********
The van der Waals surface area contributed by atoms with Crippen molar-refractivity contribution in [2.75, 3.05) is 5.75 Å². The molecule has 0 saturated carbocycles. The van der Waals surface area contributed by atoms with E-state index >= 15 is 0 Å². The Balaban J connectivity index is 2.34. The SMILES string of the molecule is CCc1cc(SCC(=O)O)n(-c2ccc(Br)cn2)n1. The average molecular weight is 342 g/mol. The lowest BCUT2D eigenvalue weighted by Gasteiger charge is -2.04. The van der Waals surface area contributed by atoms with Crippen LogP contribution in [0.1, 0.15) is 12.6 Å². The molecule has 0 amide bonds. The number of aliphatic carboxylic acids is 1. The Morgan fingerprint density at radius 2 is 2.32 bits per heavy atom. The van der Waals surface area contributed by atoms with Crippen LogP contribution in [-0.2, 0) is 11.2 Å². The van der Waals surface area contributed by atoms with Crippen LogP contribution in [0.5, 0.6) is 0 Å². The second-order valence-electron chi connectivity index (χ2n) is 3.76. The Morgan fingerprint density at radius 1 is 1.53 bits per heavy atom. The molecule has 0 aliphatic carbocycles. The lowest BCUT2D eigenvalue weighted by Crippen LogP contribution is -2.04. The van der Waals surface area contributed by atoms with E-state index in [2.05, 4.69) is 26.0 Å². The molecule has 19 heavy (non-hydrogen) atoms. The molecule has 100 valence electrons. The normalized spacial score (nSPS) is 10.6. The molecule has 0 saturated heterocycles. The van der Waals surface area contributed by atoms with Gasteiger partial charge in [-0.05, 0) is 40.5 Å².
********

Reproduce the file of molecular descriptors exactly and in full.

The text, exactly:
The van der Waals surface area contributed by atoms with Crippen molar-refractivity contribution in [2.75, 3.05) is 5.75 Å². The molecule has 0 saturated carbocycles. The van der Waals surface area contributed by atoms with E-state index >= 15 is 0 Å². The Balaban J connectivity index is 2.34. The SMILES string of the molecule is CCc1cc(SCC(=O)O)n(-c2ccc(Br)cn2)n1. The average molecular weight is 342 g/mol. The lowest BCUT2D eigenvalue weighted by Gasteiger charge is -2.04. The van der Waals surface area contributed by atoms with Crippen LogP contribution in [0.1, 0.15) is 12.6 Å². The molecule has 0 amide bonds. The number of aliphatic carboxylic acids is 1. The Morgan fingerprint density at radius 2 is 2.32 bits per heavy atom. The van der Waals surface area contributed by atoms with Crippen LogP contribution in [-0.2, 0) is 11.2 Å². The van der Waals surface area contributed by atoms with Crippen LogP contribution in [0.5, 0.6) is 0 Å². The second-order valence-electron chi connectivity index (χ2n) is 3.76. The Morgan fingerprint density at radius 1 is 1.53 bits per heavy atom. The molecule has 0 aliphatic carbocycles. The lowest BCUT2D eigenvalue weighted by Crippen LogP contribution is -2.04. The van der Waals surface area contributed by atoms with E-state index in [2.05, 4.69) is 26.0 Å². The molecule has 19 heavy (non-hydrogen) atoms. The molecule has 100 valence electrons. The normalized spacial score (nSPS) is 10.6. The molecule has 0 saturated heterocycles. The van der Waals surface area contributed by atoms with Gasteiger partial charge in [-0.05, 0) is 40.5 Å².